The Lover To His Lass

Crown her with stars, this angel of our planet,
Cover her with morning, this thing of pure delight,
Mantle her with midnight till a mortal cannot
See her for the garments of the light and the night.

How far I wandered, worlds away and far away,
Heard a voice but knew it not in the clear cold,
Many a wide circle and many a wan star away,
Dwelling in the chambers where the worlds were growing old.

Saw them growing old and heard them falling
Like ripe fruit when a tree is in the wind;
Saw the seraphs gather them, their clarion voices calling
In rounds of cheering labour till the orchard floor was thinned.

Saw a whole universe turn to its setting,
Old and cold and weary, gray and cold as death,
But before mine eyes were veiled in forgetting,
Something always caught my soul and held its breath.

Caught it up and held it, now I know the reason;
Governed it and soothed it, now I know why;
Nurtured it and trained it and kept it for the season
When new worlds should blossom in the springtime sky.

How have they blossomed, see the sky is like a garden!
Ah! how fresh the worlds look hanging on the slope!
Pluck one and wear it, Love, and ask the Gardener's pardon,
Pluck out the Pleiads like a spray of heliotrope.

See Aldebaran like a red rose clamber,
See brave Betelgeux pranked with poppy light;
This young earth must float in floods of amber
Glowing with a crocus flame in the dells of night.

O you cannot cheat the soul of an inborn ambition,
'Tis a naked viewless thing living in its thought,
But it mounts through errors and by valleys of contrition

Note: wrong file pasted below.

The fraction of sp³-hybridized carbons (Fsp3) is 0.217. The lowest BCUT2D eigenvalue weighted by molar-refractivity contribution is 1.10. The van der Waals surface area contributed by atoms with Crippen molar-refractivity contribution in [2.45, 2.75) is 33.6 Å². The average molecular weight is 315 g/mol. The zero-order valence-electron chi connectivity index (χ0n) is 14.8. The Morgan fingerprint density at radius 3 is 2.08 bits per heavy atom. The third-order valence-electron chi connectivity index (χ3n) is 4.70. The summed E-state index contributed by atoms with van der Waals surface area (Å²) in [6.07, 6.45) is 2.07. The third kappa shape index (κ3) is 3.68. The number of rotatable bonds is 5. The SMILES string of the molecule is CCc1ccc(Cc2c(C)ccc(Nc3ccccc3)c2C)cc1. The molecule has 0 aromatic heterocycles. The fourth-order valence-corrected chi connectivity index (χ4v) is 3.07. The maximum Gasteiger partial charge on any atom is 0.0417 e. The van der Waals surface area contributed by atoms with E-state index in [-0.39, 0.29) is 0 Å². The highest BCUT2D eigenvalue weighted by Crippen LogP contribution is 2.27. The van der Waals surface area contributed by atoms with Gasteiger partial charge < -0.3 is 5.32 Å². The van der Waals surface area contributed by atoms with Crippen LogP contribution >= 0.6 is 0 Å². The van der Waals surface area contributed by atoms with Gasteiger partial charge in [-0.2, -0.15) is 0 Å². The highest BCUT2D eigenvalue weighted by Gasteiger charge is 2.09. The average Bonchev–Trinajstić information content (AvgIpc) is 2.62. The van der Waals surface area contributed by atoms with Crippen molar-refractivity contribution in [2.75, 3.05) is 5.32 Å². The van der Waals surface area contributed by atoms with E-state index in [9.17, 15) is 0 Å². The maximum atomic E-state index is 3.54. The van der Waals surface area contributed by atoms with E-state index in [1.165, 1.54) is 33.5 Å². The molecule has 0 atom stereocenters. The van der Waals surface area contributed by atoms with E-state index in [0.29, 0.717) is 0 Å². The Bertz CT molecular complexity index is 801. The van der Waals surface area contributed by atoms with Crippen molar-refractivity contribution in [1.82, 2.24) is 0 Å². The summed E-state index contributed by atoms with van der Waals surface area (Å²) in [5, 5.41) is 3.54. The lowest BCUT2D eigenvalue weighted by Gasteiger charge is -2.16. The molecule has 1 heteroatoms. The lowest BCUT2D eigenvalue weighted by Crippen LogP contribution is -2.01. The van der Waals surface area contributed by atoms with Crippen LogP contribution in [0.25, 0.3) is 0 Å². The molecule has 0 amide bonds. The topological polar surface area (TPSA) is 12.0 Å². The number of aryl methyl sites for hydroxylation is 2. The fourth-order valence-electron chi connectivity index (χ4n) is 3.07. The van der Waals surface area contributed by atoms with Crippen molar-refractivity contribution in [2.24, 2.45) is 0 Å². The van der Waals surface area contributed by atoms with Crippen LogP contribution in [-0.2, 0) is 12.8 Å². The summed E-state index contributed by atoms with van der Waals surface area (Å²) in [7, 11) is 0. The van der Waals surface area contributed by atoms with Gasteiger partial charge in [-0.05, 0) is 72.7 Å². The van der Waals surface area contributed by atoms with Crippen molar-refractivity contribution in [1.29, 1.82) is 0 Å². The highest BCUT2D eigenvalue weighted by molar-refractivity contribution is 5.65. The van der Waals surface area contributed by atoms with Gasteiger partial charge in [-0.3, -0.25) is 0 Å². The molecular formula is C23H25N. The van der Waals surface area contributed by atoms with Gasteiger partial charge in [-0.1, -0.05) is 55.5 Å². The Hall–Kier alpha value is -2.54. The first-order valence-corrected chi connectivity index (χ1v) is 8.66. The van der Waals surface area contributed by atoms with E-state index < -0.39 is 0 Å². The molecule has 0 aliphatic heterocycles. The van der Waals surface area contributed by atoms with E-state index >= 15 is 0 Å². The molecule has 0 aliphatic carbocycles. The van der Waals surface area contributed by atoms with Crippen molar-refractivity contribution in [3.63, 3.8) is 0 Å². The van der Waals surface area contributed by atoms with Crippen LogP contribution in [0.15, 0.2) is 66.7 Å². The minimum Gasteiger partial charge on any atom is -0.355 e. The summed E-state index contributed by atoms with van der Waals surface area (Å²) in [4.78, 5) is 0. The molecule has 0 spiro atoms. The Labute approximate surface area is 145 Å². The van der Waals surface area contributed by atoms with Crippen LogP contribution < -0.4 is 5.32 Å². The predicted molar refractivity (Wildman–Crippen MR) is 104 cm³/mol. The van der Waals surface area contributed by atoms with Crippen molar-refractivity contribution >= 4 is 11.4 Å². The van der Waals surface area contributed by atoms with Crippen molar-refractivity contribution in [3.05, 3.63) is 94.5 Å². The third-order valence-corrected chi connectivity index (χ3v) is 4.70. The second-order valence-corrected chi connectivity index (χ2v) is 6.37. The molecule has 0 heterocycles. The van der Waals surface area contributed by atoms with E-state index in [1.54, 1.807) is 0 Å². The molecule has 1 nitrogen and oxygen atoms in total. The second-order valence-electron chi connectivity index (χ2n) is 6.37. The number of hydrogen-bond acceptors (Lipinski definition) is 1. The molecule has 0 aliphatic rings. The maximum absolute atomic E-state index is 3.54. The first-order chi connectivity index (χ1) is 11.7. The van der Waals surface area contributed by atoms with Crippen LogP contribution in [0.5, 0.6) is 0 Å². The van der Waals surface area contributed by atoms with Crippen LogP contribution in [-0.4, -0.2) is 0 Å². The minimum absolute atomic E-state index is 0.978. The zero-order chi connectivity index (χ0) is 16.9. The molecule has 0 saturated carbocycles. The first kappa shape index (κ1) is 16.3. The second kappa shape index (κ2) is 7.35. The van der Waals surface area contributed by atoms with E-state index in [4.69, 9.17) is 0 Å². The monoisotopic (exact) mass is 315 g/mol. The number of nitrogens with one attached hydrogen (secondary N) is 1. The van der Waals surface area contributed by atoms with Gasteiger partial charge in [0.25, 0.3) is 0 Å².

Till it conquers destiny and finds the thing it sought.

Crown her with stars, this angel of our planet,
Cover her with morning, this thing of pure delight,
Mantle her with midnight till a mortal cannot
See her for the garments of the light and the night.

Rate this poem:(0.00 / 0 votes)
29 Views

Duncan Campbell Scott

Duncan Campbell Scott was a Canadian bureaucrat, Canadian poet and prose writer. more…

All Duncan Campbell Scott poems | Duncan Campbell Scott Books

FAVORITE (0 fans)

Translation

Find a translation for this poem in other languages:

Select another language:

  • - Select -
  • 简体中文 (Chinese - Simplified)
  • 繁體中文 (Chinese - Traditional)
  • Español (Spanish)
  • Esperanto (Esperanto)
  • 日本語 (Japanese)
  • Português (Portuguese)
  • Deutsch (German)
  • العربية (Arabic)
  • Français (French)
  • Русский (Russian)
  • ಕನ್ನಡ (Kannada)
  • 한국어 (Korean)
  • עברית (Hebrew)
  • Український (Ukrainian)
  • اردو (Urdu)
  • Magyar (Hungarian)
  • मानक हिन्दी (Hindi)
  • Indonesia (Indonesian)
  • Italiano (Italian)
  • தமிழ் (Tamil)
  • Türkçe (Turkish)
  • తెలుగు (Telugu)
  • ภาษาไทย (Thai)
  • Tiếng Việt (Vietnamese)
  • Čeština (Czech)
  • Polski (Polish)
  • Bahasa Indonesia (Indonesian)
  • Românește (Romanian)
  • Nederlands (Dutch)
  • Ελληνικά (Greek)
  • Latinum (Latin)
  • Svenska (Swedish)
  • Dansk (Danish)
  • Suomi (Finnish)
  • فارسی (Persian)
  • ייִדיש (Yiddish)
  • հայերեն (Armenian)
  • Norsk (Norwegian)
  • English (English)

Discuss this Duncan Campbell Scott poem with the community:

Citation

Use the citation below to add this poem to your bibliography:

Style:MLAChicagoAPA

"The Lover To His Lass" Poetry.net. STANDS4 LLC, 2020. Web. 2 Apr. 2020. <https://www.poetry.net/poem/8374/the-lover-to-his-lass>.

We need you!

Help us build the largest poetry community and poems collection on the web!

Other poems by

Duncan Campbell Scott

»

Our favorite collection of

Famous Poets

»

Thanks for your vote! We truly appreciate your support.